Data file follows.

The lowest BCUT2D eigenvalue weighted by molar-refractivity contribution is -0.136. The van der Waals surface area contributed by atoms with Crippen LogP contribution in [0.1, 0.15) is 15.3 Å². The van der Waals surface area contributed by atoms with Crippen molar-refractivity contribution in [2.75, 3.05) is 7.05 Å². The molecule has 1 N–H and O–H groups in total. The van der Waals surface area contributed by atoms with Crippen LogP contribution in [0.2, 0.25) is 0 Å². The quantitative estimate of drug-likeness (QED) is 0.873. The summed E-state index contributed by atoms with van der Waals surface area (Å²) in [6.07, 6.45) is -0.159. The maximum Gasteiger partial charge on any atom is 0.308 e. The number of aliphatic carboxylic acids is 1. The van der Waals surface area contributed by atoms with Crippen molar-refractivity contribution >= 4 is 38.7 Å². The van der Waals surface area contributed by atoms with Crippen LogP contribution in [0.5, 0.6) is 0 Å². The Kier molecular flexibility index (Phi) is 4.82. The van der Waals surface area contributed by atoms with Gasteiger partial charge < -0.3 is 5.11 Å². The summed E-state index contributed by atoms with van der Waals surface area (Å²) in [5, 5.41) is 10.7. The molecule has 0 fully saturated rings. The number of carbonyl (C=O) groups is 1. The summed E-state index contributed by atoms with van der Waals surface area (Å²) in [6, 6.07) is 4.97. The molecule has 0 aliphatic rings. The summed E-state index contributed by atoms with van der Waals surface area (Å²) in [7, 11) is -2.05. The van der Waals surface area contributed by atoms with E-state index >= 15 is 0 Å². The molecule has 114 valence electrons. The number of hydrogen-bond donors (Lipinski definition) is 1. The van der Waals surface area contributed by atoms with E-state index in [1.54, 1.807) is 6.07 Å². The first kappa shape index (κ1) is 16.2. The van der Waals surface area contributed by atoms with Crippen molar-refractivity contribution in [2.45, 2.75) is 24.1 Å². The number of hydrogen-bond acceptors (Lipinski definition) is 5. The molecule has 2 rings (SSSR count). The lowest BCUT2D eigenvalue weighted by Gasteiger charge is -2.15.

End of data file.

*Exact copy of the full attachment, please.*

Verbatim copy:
The lowest BCUT2D eigenvalue weighted by molar-refractivity contribution is -0.136. The van der Waals surface area contributed by atoms with Crippen LogP contribution in [0.1, 0.15) is 15.3 Å². The van der Waals surface area contributed by atoms with Crippen molar-refractivity contribution in [2.75, 3.05) is 7.05 Å². The molecule has 1 N–H and O–H groups in total. The van der Waals surface area contributed by atoms with Crippen LogP contribution in [0.2, 0.25) is 0 Å². The quantitative estimate of drug-likeness (QED) is 0.873. The summed E-state index contributed by atoms with van der Waals surface area (Å²) in [6.07, 6.45) is -0.159. The maximum Gasteiger partial charge on any atom is 0.308 e. The number of aliphatic carboxylic acids is 1. The van der Waals surface area contributed by atoms with Crippen molar-refractivity contribution >= 4 is 38.7 Å². The van der Waals surface area contributed by atoms with Crippen LogP contribution in [0.5, 0.6) is 0 Å². The Kier molecular flexibility index (Phi) is 4.82. The van der Waals surface area contributed by atoms with Gasteiger partial charge < -0.3 is 5.11 Å². The summed E-state index contributed by atoms with van der Waals surface area (Å²) in [5, 5.41) is 10.7. The molecule has 0 fully saturated rings. The number of carbonyl (C=O) groups is 1. The summed E-state index contributed by atoms with van der Waals surface area (Å²) in [6, 6.07) is 4.97. The molecule has 0 aliphatic rings. The summed E-state index contributed by atoms with van der Waals surface area (Å²) in [7, 11) is -2.05. The van der Waals surface area contributed by atoms with E-state index >= 15 is 0 Å². The molecule has 114 valence electrons. The number of hydrogen-bond donors (Lipinski definition) is 1. The van der Waals surface area contributed by atoms with E-state index in [1.54, 1.807) is 6.07 Å². The first kappa shape index (κ1) is 16.2. The van der Waals surface area contributed by atoms with Crippen molar-refractivity contribution in [2.45, 2.75) is 24.1 Å². The number of hydrogen-bond acceptors (Lipinski definition) is 5. The molecule has 2 rings (SSSR count). The lowest BCUT2D eigenvalue weighted by Gasteiger charge is -2.15.